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Coppélie is an Associate Professor in Sámi Studies and Nordic
Folkloristics specializing in Minority Studies.
She has a PhD in Sámi Studies from Umeå University, and her
research interests are Storytelling, Folklore and Minority
After her thesis Revoicing Sámi narratives, North Sámi
storytelling at the turn of the 20th century (2008, Sámi Dutkan,
Umeå Universitet) she has extended her folkloristic approaches to
various forms of expressive culture and shifted from a historical
perspective to contemporary times, such as digital expressions of
Critical approaches to Minority Studies and Indigenous Research,
and ethical and methodological perspectives in digital ethnography
represent other research interests.
Coppélie is responsible for pedagogy and education at
- Production and transmission of indigenous knowledge: oral and
mediated strategies to express Sámi identities.
Project funded by FORMAS, 2013-2016. Other project participants:
Marianne Liliequist, Krister Stoor, Marica Nordström (Umeå
This project investigates strategies developed by Sámi
communities to ensure the transmission of cultural specific
knowledge. Four case studies examine more specifically how Sámi
groups have elaborated modes of communication (1) between
generations, (2) between herders and landowners, (3) as it takes
place on the Internet and (4) through popular music. Focus lies on
narrativity as a vehicle for shaping and conveying knowledge and
for the articulation of identities.
The role of storytelling and traditional narratives for passing
on norms and values and in processes of revitalization and identity
construction has been underscored in previous research.
Motorization of reindeer herding, urbanization, political changes
and new possibilities of mediated communication create new premises
for cultural transmission. In that context, we will examine how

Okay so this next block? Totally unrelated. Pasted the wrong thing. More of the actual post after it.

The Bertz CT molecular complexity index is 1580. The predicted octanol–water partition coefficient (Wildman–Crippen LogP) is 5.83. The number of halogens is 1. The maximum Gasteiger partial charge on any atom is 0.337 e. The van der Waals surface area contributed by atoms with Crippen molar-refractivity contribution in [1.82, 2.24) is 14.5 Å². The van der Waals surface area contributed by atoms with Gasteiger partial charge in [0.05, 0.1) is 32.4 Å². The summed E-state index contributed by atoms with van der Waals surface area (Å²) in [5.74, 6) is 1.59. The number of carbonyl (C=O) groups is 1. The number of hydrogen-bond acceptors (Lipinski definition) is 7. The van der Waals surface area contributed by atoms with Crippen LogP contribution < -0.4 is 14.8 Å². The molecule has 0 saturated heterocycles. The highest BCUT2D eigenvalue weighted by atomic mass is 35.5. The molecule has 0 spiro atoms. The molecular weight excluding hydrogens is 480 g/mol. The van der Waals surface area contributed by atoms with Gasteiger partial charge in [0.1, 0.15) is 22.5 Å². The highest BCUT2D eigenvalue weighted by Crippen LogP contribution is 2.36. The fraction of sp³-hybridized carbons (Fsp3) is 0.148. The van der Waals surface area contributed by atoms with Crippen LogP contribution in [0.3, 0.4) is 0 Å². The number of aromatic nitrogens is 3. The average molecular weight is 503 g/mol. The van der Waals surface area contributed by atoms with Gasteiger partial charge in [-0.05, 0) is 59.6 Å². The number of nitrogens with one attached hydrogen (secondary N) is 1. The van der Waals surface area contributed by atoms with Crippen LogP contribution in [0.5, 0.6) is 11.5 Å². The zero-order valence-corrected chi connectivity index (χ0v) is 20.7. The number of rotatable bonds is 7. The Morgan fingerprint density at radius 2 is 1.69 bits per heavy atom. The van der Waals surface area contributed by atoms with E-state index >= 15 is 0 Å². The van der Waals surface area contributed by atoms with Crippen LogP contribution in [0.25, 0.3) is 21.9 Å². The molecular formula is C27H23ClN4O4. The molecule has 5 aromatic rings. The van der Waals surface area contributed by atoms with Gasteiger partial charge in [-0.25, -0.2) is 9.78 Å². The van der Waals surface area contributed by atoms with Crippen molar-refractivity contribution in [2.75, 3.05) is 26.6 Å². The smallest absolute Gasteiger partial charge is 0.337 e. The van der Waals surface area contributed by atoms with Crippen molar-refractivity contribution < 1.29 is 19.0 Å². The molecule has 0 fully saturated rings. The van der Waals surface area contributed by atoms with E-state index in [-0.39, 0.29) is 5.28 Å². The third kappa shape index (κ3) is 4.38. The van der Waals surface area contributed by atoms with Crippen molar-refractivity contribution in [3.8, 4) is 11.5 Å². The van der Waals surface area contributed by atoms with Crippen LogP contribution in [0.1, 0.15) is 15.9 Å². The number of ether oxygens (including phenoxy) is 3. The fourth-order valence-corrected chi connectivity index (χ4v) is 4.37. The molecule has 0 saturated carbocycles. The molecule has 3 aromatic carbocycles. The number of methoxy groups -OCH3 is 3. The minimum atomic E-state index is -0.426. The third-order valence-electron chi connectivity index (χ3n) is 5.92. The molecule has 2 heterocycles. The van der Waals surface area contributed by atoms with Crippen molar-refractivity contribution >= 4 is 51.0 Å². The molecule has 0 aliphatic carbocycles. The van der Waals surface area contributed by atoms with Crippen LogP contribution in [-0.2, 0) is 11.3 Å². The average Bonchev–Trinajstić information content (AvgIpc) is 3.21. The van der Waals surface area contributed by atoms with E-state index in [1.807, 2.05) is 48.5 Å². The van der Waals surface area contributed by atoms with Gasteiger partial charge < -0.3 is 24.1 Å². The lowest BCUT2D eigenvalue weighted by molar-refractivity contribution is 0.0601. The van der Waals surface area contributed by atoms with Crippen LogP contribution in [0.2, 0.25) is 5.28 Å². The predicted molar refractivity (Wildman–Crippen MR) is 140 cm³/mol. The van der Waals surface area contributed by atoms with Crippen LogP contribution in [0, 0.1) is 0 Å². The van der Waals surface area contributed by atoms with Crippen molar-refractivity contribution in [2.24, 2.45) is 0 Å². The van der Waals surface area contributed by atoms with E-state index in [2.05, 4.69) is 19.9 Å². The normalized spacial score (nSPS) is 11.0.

traditional modes of communication are transposed and negotiated
The project combines a folkloristic approach and narrative
analysis of data collected through in-depth interviews and
participant observations, focusing on the artistic and
communicative aspects of storytelling. Intersectionality is
embedded in our approach.
The project will contribute to the understanding of indigenous
initiatives from an emic perspective. By examining successful
strategies for the improvement of cultural understanding, this
project will present models of significance not only for the Sámi
of Scandinavia but also for minority groups in other contexts.
Previous research projects
- Her research within the Media Places program at HUMlab was
concerned with the relationship between Sámi expressive culture
online and offline. Read more:
- Nature Narrated
A Study of Oral Narratives about Environmental and Natural
Disasters from a Folkloristic and Linguistic Ethnographic
Project funded by Riksbankens Jubileumsfond (the Bank of Sweden
Tercentenary Foundation), 2012-2014. Other project participant:
Daniel Andersson, Umeå University.
Environmental and natural disasters lead not only to financial
and material losses but also to a disturbance of the natural order.
This project investigates how reindeer herders and farmers in
northern Sweden construct their understanding of their relationship
with nature in narratives about environmental and natural
disasters, climate change etc.
This project focuses on the implications of the discourses and
representations that emerge from the narratives. This approach
emphasizes the agency and interplay between different protagonists.
The analysis of narratives from communities with divergent
relationships to nature will yield new insights into forms of
This study will contribute to the current environmental debate
from the perspective of traditional knowledge. The selection of
narratives from the Swedish dialect and folklore archives gives
voice to those previously neglected. The project offers a
comparative perspective that includes different communities and
focuses on meaning making strategies.